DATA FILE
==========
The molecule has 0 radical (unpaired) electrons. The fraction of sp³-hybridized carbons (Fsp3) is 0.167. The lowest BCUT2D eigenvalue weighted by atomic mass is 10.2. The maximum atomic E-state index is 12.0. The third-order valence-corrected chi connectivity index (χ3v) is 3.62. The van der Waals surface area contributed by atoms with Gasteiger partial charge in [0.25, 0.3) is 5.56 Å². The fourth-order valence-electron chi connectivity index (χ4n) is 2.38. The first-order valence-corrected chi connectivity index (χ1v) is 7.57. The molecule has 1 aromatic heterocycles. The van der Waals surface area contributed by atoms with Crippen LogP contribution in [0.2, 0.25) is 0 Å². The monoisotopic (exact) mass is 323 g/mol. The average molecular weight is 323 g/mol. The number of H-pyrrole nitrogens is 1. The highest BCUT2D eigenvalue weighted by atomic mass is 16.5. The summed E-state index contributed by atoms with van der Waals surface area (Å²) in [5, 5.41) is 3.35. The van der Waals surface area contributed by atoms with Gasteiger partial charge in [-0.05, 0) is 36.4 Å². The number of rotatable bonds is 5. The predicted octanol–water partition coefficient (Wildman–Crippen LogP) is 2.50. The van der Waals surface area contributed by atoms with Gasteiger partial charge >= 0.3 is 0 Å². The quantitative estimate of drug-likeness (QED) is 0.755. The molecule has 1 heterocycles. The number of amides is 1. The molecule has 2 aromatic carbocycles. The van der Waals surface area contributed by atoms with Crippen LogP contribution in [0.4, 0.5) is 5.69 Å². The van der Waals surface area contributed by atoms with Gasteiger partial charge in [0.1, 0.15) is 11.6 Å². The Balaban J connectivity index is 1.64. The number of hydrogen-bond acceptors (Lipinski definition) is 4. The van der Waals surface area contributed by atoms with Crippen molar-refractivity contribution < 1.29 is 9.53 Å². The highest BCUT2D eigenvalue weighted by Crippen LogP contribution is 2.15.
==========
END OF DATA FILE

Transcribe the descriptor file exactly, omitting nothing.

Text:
The molecule has 0 radical (unpaired) electrons. The fraction of sp³-hybridized carbons (Fsp3) is 0.167. The lowest BCUT2D eigenvalue weighted by atomic mass is 10.2. The maximum atomic E-state index is 12.0. The third-order valence-corrected chi connectivity index (χ3v) is 3.62. The van der Waals surface area contributed by atoms with Gasteiger partial charge in [0.25, 0.3) is 5.56 Å². The fourth-order valence-electron chi connectivity index (χ4n) is 2.38. The first-order valence-corrected chi connectivity index (χ1v) is 7.57. The molecule has 1 aromatic heterocycles. The van der Waals surface area contributed by atoms with Crippen LogP contribution in [0.2, 0.25) is 0 Å². The monoisotopic (exact) mass is 323 g/mol. The average molecular weight is 323 g/mol. The number of H-pyrrole nitrogens is 1. The highest BCUT2D eigenvalue weighted by atomic mass is 16.5. The summed E-state index contributed by atoms with van der Waals surface area (Å²) in [5, 5.41) is 3.35. The van der Waals surface area contributed by atoms with Gasteiger partial charge in [-0.05, 0) is 36.4 Å². The number of rotatable bonds is 5. The predicted octanol–water partition coefficient (Wildman–Crippen LogP) is 2.50. The van der Waals surface area contributed by atoms with Gasteiger partial charge >= 0.3 is 0 Å². The quantitative estimate of drug-likeness (QED) is 0.755. The molecule has 1 heterocycles. The number of amides is 1. The molecule has 2 aromatic carbocycles. The van der Waals surface area contributed by atoms with Crippen LogP contribution in [0.4, 0.5) is 5.69 Å². The van der Waals surface area contributed by atoms with Gasteiger partial charge in [0.1, 0.15) is 11.6 Å². The Balaban J connectivity index is 1.64. The number of hydrogen-bond acceptors (Lipinski definition) is 4. The van der Waals surface area contributed by atoms with Crippen molar-refractivity contribution < 1.29 is 9.53 Å². The highest BCUT2D eigenvalue weighted by Crippen LogP contribution is 2.15.